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Category: RFID, Automated Data Collection, and Internet of Things

RFID and IoT News Round Up for Week of May 6, 2017

Retail Item-Level RFID Deployments Exaggerated, Expert Says; RFID to Eliminate Checkout Clerks at Japanese C-Stores; New Ceramic RFID Tag for Industrial Applications from Kyocera

May 6, 2017
SCDigest Editorial Staff

Below are some of the top recent news stories relative to RFID, the Internet of Things, and Automated Dats Collection (AIDC).

RFID Deployment is Overstated, Industry Exec Says

Many bullish assessments indicate US retailers, specifically soft goods retailers, are adopting item-level RFID in huge percentages, anywhere from 50-96%, depending on the source.

Not so, says RFID industry veteran Dean Frew, currently CTO and SVP RFID Solutions for SML Group, in a series of guest columns in trade magazines in recent weeks.

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By 2025 all Japanese convenience stores would have fully automated checkouts - no cashiers needed in a country that has tremendous difficulty filling such low level jobs.

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"While the aim among retailers to integrate RFID technology into their operations rates is near 100%, actual deployment of full RFID systems still hovers in the single digits," Frew recently wrote.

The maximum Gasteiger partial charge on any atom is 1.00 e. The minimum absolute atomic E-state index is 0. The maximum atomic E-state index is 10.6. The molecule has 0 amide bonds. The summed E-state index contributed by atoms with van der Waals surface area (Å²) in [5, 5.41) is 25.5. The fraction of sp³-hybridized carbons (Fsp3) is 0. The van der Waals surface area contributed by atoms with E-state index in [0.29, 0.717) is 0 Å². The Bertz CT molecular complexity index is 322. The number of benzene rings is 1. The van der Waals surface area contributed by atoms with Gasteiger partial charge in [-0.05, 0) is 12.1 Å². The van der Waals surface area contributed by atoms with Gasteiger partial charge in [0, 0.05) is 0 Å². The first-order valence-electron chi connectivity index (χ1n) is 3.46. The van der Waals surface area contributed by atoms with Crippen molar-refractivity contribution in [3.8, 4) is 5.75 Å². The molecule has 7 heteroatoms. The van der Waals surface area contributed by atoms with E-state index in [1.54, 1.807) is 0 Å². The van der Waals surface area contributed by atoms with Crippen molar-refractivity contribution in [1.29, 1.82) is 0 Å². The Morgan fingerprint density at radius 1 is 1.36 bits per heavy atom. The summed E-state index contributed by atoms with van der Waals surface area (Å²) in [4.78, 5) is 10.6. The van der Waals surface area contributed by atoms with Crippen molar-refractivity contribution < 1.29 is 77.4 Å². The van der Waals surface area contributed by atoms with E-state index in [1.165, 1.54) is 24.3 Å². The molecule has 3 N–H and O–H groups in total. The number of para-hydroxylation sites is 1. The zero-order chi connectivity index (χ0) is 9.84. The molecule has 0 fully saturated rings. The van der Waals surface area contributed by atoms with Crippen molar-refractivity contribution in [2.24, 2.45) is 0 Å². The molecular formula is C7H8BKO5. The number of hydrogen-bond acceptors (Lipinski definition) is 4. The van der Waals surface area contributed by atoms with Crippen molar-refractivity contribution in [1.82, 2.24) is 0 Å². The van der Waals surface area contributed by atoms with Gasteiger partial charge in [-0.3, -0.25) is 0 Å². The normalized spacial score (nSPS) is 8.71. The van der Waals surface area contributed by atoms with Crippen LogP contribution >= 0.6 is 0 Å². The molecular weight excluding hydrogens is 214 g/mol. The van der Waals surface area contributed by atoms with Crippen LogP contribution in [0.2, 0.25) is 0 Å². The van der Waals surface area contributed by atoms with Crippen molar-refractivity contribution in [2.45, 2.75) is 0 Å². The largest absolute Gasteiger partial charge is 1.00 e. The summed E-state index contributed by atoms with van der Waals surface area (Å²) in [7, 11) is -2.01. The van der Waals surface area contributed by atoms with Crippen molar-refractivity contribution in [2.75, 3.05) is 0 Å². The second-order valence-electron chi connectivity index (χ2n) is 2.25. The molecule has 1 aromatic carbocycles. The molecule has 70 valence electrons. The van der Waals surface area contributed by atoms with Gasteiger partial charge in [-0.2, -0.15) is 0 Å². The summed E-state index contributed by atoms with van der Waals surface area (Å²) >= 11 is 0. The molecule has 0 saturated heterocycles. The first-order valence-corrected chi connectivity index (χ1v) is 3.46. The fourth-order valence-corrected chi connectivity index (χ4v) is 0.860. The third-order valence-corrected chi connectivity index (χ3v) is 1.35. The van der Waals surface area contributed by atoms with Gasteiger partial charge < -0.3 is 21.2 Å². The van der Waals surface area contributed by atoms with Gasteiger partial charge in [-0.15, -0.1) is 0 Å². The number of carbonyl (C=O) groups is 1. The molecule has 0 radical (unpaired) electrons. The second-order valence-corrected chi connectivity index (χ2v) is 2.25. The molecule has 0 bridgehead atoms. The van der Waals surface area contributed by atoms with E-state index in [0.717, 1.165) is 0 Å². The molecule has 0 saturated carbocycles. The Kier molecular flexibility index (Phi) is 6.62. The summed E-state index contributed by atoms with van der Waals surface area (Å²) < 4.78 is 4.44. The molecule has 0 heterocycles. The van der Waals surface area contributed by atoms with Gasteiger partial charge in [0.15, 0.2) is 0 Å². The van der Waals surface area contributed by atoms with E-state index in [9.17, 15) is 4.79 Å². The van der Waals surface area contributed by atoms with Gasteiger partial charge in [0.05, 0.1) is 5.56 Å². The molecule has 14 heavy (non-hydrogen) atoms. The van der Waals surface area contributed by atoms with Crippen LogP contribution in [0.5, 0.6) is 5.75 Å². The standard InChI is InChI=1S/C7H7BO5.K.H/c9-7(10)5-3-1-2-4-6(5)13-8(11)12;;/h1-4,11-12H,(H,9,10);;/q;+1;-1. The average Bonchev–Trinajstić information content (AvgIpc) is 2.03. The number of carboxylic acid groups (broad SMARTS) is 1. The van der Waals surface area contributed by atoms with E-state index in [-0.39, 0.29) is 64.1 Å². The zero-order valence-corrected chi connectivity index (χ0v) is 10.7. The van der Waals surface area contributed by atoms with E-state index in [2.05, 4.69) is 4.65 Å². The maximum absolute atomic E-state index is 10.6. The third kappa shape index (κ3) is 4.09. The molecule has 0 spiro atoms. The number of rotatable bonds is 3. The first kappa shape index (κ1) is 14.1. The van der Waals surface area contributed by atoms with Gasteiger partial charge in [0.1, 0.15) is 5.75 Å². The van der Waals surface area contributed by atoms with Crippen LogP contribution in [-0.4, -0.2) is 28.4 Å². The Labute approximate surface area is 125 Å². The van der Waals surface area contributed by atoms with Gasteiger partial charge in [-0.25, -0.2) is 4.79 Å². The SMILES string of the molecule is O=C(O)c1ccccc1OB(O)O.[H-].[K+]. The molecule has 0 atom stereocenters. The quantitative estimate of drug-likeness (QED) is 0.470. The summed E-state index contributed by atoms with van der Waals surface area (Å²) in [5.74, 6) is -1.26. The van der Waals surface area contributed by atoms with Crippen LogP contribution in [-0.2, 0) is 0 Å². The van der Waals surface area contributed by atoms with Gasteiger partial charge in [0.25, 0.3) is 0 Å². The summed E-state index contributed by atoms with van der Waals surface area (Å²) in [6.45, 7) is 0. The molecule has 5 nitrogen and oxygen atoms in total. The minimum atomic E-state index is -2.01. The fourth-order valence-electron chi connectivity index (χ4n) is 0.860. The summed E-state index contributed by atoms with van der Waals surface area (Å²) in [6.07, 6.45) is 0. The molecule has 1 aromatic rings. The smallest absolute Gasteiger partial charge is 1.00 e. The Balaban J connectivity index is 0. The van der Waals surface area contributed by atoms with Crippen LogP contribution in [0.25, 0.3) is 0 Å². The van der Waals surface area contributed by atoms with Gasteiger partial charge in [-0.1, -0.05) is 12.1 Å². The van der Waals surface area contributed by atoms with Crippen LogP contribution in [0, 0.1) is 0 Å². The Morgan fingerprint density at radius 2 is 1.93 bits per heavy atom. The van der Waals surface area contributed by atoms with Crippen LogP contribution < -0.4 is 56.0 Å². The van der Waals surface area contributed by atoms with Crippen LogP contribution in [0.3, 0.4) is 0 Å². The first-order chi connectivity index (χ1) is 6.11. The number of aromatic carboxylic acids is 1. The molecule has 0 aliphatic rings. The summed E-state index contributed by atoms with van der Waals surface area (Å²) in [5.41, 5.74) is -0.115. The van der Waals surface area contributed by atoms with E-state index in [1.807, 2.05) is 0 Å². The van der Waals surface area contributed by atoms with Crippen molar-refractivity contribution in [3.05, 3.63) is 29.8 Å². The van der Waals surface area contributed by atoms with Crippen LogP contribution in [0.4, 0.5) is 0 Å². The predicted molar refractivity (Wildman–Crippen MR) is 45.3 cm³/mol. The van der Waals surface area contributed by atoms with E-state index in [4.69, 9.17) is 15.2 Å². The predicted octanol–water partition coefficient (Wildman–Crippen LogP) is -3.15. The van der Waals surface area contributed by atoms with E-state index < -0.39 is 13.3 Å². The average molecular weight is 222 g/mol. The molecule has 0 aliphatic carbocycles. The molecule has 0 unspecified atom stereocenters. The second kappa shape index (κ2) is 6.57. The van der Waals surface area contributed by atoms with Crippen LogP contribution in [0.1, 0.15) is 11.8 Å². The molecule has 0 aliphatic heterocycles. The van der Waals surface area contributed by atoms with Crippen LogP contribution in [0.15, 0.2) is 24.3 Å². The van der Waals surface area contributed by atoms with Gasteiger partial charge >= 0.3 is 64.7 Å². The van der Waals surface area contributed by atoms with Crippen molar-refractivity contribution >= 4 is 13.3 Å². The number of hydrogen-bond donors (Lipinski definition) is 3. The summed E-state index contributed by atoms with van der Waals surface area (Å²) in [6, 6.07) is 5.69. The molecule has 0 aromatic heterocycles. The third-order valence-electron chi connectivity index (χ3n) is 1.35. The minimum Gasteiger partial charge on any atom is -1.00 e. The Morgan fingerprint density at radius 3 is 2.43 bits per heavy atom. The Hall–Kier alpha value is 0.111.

SML's analysis in fact finds that fully deployed RFID systems, including tags, readers and the supporting software, presently have been implemented at only 4-8% of retailers.

Why such inaccurate estimates? It comes down to the word "intent," Frew says.

"So many retailers have it in mind to test and install RFID technology. But reality is firmly planted in the present and that goal is significantly different than permanent deployment numbers to date," he observes.

So if a large retailer has a pilot in a single store, that indicates its interest in RFID ("check" on the survey"), but the sheer volume of tagged items is still low in absolute and percentage terms.

So this must be what is behind the differing estimates. For example, RFID standards and education group GS1 estimates the adoption percentage at more than half in retail, whereas the RFID Lab at Auburn University Retail Study puts the installed base closer to 4%.

That Auburn number is closer to the findings from SML after it worked directly with a number of retailers to assess their RFID status.

But from that small base, true adoption in terms of items being tagged and tracked is growing rapidly, Frew says. Much of that growth results from tagging to support omnichannel commerce, with retailers offering buy on-line and pick up at store, or store-based efullfillment services, both of which require the high levels of inventory accuracy item-level RFID can bring.

As with most technologies, retailers are just very slow to change, Frew says, in explaining the delays in adoption versus what seem to be clear benefits.

"The "if it's not broken, why fix it?" attitude stems from comfort and familiarity. We still manage inventory like we have for the past 30 years with SKU bar codes versus item-level RFID inventory management," Frew says. "The use of RFID technology in retail has demonstrated improvements in inventory accuracy of more than 30% (from high 60s to more than 98%)."